Military Wiki
William Earl Barber
Colonel William E. Barber
Born (1919-11-30)November 30, 1919
Died April 19, 2002(2002-04-19) (aged 82)
Place of birth Dehart, Kentucky
Place of death Irvine, California
Place of burial Arlington National Cemetery
Allegiance United States United States of America
Service/branch USMC logo.svg United States Marine Corps
Years of service 1940–1970
Rank US-O6 insignia.svg Colonel
Commands held 2nd Marine Regiment
3rd Reconnaissance Battalion

World War II

Korean War

Vietnam War
Awards Medal of Honor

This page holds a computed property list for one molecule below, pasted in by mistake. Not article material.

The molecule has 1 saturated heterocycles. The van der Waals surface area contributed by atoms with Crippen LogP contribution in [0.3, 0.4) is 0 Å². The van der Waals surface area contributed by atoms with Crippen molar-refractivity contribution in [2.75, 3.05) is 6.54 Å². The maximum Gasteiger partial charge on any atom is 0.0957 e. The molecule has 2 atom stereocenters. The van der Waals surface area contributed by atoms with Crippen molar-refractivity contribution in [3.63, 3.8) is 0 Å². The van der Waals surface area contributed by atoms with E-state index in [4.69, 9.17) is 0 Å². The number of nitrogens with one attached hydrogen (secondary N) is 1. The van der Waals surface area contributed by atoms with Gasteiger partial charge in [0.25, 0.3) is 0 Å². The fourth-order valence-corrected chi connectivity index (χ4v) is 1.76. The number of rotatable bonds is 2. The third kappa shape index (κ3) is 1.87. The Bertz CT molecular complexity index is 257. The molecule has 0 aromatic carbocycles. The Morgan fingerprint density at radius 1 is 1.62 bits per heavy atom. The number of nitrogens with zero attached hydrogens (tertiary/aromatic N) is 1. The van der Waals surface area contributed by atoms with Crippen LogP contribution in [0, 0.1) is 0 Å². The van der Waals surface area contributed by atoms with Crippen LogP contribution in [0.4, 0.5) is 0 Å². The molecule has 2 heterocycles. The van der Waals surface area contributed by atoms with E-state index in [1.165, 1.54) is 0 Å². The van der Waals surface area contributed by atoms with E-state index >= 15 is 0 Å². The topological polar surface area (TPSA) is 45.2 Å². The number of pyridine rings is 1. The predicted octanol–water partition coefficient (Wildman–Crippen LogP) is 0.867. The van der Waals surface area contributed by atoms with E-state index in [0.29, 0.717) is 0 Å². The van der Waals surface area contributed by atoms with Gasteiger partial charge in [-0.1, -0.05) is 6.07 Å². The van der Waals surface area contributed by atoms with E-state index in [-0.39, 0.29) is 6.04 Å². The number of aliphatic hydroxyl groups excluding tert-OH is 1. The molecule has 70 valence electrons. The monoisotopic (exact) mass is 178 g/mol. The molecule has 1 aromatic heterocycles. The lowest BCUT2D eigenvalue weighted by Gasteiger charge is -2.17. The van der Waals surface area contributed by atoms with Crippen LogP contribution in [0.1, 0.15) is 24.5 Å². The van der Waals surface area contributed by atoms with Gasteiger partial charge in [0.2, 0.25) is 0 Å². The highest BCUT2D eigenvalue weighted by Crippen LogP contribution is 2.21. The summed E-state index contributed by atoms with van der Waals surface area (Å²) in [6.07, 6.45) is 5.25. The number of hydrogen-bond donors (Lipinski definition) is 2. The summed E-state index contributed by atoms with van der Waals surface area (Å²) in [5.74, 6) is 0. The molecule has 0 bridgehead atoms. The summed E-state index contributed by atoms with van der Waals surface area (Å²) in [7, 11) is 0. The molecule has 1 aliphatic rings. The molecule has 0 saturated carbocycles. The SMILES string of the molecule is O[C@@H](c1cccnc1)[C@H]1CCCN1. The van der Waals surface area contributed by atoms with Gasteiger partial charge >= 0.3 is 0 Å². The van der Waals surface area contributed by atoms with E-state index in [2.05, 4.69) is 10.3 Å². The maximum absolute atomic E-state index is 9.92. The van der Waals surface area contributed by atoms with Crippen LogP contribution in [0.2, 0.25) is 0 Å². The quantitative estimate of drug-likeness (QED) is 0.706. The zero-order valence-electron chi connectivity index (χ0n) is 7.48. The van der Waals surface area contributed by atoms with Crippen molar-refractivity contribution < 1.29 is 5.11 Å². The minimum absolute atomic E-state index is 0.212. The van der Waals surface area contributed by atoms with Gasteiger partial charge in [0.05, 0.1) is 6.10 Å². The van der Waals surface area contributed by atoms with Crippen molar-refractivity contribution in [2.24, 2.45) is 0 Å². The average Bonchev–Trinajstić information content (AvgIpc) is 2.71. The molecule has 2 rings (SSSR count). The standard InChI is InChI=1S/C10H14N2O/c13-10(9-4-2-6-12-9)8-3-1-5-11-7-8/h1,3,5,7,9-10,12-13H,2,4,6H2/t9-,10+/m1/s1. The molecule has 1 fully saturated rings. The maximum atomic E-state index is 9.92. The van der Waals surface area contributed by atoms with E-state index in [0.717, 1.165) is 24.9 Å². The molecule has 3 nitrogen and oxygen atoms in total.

Silver Star
Legion of Merit
Purple Heart (2)

William Earl Barber (November 30, 1919 – April 19, 2002) was an officer in the United States Marine Corps awarded with the Medal of Honor for his actions in the Battle of Chosin Reservoir during the Korean War. With only 220 men under his command, Barber held off more than 1,400 People's Republic of China soldiers during six days of fighting. Despite the extreme cold weather conditions and himself suffering a bone fracturing wound to the leg, Barber refused an order to leave his position fearing that a retreat would trap 8,000 other Marines. Barber and his limited number of men killed over 1,000 enemy troops; only 82 of his men were able to walk away after eventually being relieved.


William Earl Barber was born on November 30, 1919, in Dehart, Kentucky. He completed Morgan County High School in West Liberty, Kentucky, and attended Morehead State Teachers College prior to enlisting in the Marine Corps.[1]

Marine Corps career